Applications Soar, Selectivity Drops

It looks like another year of record-breaking volume at many of the nation’s top schools (see below). Fueling the growth are factors ranging from outreach aimed at increasing historically underrepresented groups (minority students, low income students, and first gen students), increased international recruitment, revamped communications and spiffy new campus visitor centers.

With volume way up and inflexible notification deadlines looming, it will be a tough reading season for admissions officers. By now, most likely all files have had their first review and are now tracked based upon the relative strength of the applicant’s credentials. Overwhelmed staffs, shored up by teams of additional readers hired on a part time basis, will work mightily to get through the virtual mountain of files in their inboxes as they move through additional reviews in preparation for committee work and final decisions. Students who make the cut will share the following attributes (even those with hooks):

  1. Top academic achievement in a rigorous program. We can’t emphasize this enough. The very best schools are looking for the very best students, especially those who rank at the tippy top of their classes. By the way, even if high schools don’t provide an exact rank, admissions officers are trained to look for clues in the school profile and recommendations that allow them to estimate a rank.
  2. Top test scores, even if they’re only “recommended” versus “required.” SATs, ACTs, subject tests and APs – top scores are always a differentiator – and a must-have for students from upper income families and well-resourced public, private and independent schools.
  3. A clear academic passion, interesting point of view, set of experiences, or personal perspective, convincingly expressed in a 650-word statement, plus supplemental essays that demonstrate “why” the student is a great fit for the college.
  4. Evidence of meaningful impact and contribution to school and community. It’s not enough to be a joiner with a shallow level of engagement in dozens of activities. The students who are the heart and soul of communities they are a part of – with the support from recommenders augmenting a crisp and articulate description of the what and the why – will always capture an admissions officer’s attention.

For seniors who’ve submitted regular decision applications, the wait continues. Juniors, sophomores and freshmen, this is the time to take stock of all you’ve done thus far in high school and what your next steps are on your path to becoming the very best student – and applicant – you can be.

highly selective college admissions increase

UP, UP AND AWAY… HIGHLY SELECTIVE ADMISSIONS

This year’s application numbers from a sampling of schools:

Boston College: Applications to BC are up 9% over last year, making the total number of applications received this year 31,098. Minority students make up 33% of the pool. International applications have increased 12.4%.

Bowdoin: Applications soared 25% this year relative to last year, with 9,047 students applying for admission. It may not be double-digits (yet) but being up 25% will make it significantly tougher all the way around.

Brown: a record-high 35,368 applications, an increase of 8% over last year. Growth fueled by increases in numbers of first generation to college students (they make up 18% of the applicant pool) and students of color (they now make up 45% of applicant pool). 60% of applicants are women. Engineering, biology and computer science are the three most popular concentrations.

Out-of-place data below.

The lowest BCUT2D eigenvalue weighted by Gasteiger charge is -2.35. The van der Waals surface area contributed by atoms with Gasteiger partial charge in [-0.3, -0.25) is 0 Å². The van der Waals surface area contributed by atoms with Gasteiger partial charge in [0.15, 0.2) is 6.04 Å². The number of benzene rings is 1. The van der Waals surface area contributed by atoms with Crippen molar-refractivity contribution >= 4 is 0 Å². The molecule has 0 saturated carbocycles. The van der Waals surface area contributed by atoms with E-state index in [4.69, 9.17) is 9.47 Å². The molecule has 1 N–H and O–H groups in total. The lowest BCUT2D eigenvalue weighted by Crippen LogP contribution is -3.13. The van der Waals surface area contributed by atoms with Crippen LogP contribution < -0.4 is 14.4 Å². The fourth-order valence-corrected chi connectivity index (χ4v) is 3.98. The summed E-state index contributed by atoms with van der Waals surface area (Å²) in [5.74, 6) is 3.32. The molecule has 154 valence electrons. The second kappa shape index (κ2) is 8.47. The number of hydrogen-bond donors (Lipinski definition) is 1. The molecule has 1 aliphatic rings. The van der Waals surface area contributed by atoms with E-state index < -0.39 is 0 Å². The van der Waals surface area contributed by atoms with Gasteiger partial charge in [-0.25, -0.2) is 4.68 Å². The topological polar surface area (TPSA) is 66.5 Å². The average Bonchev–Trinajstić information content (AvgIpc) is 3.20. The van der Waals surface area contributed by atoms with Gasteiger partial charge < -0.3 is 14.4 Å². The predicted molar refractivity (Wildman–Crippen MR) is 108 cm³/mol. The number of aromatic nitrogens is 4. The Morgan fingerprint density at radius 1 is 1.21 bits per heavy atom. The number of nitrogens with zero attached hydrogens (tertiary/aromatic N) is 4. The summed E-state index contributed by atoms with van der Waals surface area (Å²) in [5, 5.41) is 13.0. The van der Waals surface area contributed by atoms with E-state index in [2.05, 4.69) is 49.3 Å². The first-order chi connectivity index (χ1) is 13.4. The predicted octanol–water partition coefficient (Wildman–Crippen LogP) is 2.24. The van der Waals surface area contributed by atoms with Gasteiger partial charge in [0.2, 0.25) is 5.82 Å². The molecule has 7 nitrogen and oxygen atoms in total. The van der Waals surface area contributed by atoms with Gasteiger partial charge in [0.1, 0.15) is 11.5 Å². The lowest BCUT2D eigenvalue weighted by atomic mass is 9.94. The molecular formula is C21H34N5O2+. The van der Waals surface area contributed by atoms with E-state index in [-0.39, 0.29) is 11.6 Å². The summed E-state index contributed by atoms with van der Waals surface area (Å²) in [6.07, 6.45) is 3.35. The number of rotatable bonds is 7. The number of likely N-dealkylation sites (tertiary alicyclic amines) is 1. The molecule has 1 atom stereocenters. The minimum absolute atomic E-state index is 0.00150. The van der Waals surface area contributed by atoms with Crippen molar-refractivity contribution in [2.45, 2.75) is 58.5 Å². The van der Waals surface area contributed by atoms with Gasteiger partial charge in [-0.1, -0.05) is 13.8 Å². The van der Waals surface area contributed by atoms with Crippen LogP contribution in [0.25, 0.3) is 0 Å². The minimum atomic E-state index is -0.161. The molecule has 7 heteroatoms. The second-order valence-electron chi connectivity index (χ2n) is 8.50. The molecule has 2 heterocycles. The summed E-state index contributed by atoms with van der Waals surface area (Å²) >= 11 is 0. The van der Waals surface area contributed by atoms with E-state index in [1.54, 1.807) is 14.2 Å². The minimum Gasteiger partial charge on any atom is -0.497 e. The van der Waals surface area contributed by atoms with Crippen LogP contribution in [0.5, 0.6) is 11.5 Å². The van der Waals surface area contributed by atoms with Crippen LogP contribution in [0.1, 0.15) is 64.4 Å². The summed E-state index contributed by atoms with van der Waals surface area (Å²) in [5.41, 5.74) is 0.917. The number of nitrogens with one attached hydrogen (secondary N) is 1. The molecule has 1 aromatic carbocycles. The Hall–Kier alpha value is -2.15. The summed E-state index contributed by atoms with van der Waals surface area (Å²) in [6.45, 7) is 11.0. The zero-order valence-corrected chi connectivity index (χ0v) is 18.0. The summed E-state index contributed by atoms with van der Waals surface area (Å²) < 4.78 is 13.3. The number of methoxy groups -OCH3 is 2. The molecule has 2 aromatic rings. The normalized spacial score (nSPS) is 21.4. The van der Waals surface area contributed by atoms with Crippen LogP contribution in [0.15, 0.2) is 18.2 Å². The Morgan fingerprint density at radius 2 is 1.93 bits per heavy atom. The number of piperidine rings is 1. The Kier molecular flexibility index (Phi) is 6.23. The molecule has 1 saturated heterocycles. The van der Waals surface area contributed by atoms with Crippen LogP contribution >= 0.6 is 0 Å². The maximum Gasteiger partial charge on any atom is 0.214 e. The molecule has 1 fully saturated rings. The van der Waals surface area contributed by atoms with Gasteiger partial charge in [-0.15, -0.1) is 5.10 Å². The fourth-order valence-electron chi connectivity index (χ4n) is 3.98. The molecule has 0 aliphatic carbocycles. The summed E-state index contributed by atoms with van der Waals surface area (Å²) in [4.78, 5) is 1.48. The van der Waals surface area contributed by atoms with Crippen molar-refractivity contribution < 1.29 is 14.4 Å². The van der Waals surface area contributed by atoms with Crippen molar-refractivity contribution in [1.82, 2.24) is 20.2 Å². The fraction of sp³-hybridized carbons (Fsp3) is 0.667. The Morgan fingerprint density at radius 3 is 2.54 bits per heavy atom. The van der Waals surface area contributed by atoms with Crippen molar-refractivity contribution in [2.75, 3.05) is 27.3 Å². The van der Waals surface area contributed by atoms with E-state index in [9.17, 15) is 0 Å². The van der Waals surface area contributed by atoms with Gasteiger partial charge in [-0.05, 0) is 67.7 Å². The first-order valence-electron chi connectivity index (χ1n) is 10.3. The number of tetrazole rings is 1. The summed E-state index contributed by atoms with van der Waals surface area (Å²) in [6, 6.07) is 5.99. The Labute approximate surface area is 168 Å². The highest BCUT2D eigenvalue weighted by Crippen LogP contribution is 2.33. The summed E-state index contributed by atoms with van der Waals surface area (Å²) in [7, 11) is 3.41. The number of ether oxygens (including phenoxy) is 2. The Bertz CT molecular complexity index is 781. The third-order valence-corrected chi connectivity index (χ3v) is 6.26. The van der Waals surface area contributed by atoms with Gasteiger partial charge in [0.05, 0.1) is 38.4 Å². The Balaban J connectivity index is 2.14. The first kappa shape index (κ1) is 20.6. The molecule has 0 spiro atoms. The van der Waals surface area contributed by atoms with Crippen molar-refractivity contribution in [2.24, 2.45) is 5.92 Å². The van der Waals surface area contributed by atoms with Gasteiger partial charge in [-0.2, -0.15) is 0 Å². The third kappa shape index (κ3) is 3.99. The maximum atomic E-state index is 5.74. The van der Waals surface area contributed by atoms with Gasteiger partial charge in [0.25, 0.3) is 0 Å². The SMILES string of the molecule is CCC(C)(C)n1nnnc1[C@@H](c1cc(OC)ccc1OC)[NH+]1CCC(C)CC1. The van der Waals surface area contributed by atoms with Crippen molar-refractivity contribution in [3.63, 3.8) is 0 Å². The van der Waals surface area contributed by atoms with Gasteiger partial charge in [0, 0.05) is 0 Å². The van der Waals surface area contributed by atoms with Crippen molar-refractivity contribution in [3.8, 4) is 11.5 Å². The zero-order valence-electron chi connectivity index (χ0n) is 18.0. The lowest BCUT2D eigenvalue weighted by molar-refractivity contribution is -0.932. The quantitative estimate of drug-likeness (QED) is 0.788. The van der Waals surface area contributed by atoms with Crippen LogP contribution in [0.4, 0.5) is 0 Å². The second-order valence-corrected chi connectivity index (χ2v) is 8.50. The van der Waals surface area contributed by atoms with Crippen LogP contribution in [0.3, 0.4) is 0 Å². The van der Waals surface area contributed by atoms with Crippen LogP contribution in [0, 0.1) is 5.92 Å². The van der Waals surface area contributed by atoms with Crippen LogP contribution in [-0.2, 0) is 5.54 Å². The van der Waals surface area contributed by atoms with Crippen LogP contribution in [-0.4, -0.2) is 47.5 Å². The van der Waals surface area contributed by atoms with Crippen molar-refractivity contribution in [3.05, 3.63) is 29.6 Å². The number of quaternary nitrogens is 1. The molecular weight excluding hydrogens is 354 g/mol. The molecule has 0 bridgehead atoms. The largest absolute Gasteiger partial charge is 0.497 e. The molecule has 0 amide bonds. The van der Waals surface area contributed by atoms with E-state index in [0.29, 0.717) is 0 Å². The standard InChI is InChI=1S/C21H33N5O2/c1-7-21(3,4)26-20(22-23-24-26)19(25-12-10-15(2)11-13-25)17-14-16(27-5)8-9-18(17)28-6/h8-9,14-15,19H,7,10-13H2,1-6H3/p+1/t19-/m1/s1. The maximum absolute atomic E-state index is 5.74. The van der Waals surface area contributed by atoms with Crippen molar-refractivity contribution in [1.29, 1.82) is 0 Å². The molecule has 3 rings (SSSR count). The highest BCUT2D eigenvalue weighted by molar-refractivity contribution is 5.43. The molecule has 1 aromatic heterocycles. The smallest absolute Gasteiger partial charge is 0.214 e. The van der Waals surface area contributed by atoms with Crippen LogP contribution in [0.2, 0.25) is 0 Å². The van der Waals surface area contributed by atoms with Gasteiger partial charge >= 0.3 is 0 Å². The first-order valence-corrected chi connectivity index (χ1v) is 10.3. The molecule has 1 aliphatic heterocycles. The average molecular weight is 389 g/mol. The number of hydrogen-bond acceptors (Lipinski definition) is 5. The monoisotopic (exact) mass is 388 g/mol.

Dartmouth: 22,005 applications; a 9.8% increase and the fourth largest applicant pool in the College’s history. Greater recruitment aimed at international applicants, first generation and low-income students, plus new communications efforts are among the factors fueling the growth.

Harvard: a record-breaking 42,742 applicants for admission, setting a record for the fourth consecutive year and exceeding last year’s pool by more than 3,000. Women make up just over 50% of the applicant pool. Harvard saw an 18.7% increase in applications from African American students and a 14.9% increase in application from Asian American students. Continuing a trend, applications from STEM interested students continue to rise; of note, Harvard saw a 19.7% increase in students interested in studying computer science.

Northwestern: First year applications grew 8.5% this year, with 40,418 students vying for admission, an all-time high. Northwestern’s application volume has grown 25% in the last three years alone. College officials point to the opening of a new admissions visitors’ center as well as their success in enrolling low-income students as factors fueling the growth.

NYU: A record 75,037 applications for admission were received, a 12% increase over last year’s total (this is inclusive of NYU campuses in NYC, Abu Dhabi, and Shanghai). According to NYU, this is the most applications received by any private university in the U.S..

UC Berkeley: More than 89,000 students seek admission to the Class of 2022 at UC Berkeley. Really. Californians make up the majority but out of state students make up 25% of the applicants and international students comprise 19% of the pool.

Yale: a record 35,505 applications for admission, up 7.3%. The rise in applications comes in the wake of the opening of two new residential colleges, which are on track to increase the size of the student body by about 800 students. Fueling the growth are increasing numbers of minority students (40% over last five years), first generation to college students (37% over last five years), low income students (113% over last five years).

As more results become available, you’ll read about it here at Top Tier, along with our expert analysis.

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